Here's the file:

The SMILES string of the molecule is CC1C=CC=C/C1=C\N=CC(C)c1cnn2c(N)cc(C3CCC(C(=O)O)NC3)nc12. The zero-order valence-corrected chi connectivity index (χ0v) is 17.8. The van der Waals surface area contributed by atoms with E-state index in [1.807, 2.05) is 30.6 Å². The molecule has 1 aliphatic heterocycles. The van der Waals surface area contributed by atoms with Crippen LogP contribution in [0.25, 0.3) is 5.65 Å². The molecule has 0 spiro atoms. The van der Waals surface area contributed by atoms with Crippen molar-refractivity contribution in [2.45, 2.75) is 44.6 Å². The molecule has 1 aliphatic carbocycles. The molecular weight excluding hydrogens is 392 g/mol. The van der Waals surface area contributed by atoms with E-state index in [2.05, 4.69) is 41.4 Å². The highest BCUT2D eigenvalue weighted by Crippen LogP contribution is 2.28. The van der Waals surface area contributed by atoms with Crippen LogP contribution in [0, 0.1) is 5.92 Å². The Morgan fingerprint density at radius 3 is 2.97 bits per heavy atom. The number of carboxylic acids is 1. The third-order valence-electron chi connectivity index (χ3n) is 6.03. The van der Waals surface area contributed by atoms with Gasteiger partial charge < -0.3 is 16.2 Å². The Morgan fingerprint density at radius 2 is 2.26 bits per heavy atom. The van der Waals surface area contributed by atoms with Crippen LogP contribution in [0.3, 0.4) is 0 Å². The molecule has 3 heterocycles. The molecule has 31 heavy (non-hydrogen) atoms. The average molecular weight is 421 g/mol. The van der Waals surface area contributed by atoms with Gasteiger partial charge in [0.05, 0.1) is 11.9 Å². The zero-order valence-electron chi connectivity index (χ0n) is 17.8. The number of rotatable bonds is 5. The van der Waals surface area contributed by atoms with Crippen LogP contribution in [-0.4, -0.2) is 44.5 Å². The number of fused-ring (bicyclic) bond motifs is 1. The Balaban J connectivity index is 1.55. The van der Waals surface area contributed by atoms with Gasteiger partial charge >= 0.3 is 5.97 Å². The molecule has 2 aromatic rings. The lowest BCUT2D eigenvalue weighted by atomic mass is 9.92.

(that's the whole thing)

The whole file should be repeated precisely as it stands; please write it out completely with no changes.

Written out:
The SMILES string of the molecule is CC1C=CC=C/C1=C\N=CC(C)c1cnn2c(N)cc(C3CCC(C(=O)O)NC3)nc12. The zero-order valence-corrected chi connectivity index (χ0v) is 17.8. The van der Waals surface area contributed by atoms with E-state index in [1.807, 2.05) is 30.6 Å². The molecule has 1 aliphatic heterocycles. The van der Waals surface area contributed by atoms with Crippen LogP contribution in [0.25, 0.3) is 5.65 Å². The molecule has 0 spiro atoms. The van der Waals surface area contributed by atoms with Crippen molar-refractivity contribution in [2.45, 2.75) is 44.6 Å². The molecule has 1 aliphatic carbocycles. The molecular weight excluding hydrogens is 392 g/mol. The van der Waals surface area contributed by atoms with E-state index in [2.05, 4.69) is 41.4 Å². The highest BCUT2D eigenvalue weighted by Crippen LogP contribution is 2.28. The van der Waals surface area contributed by atoms with Crippen LogP contribution in [0, 0.1) is 5.92 Å². The Morgan fingerprint density at radius 3 is 2.97 bits per heavy atom. The number of carboxylic acids is 1. The third-order valence-electron chi connectivity index (χ3n) is 6.03. The van der Waals surface area contributed by atoms with Gasteiger partial charge < -0.3 is 16.2 Å². The Morgan fingerprint density at radius 2 is 2.26 bits per heavy atom. The van der Waals surface area contributed by atoms with Crippen LogP contribution in [0.3, 0.4) is 0 Å². The molecule has 3 heterocycles. The molecule has 31 heavy (non-hydrogen) atoms. The average molecular weight is 421 g/mol. The van der Waals surface area contributed by atoms with Gasteiger partial charge in [0.05, 0.1) is 11.9 Å². The zero-order valence-electron chi connectivity index (χ0n) is 17.8. The number of rotatable bonds is 5. The van der Waals surface area contributed by atoms with Crippen LogP contribution in [-0.4, -0.2) is 44.5 Å². The number of fused-ring (bicyclic) bond motifs is 1. The Balaban J connectivity index is 1.55. The van der Waals surface area contributed by atoms with Gasteiger partial charge >= 0.3 is 5.97 Å². The molecule has 2 aromatic rings. The lowest BCUT2D eigenvalue weighted by atomic mass is 9.92.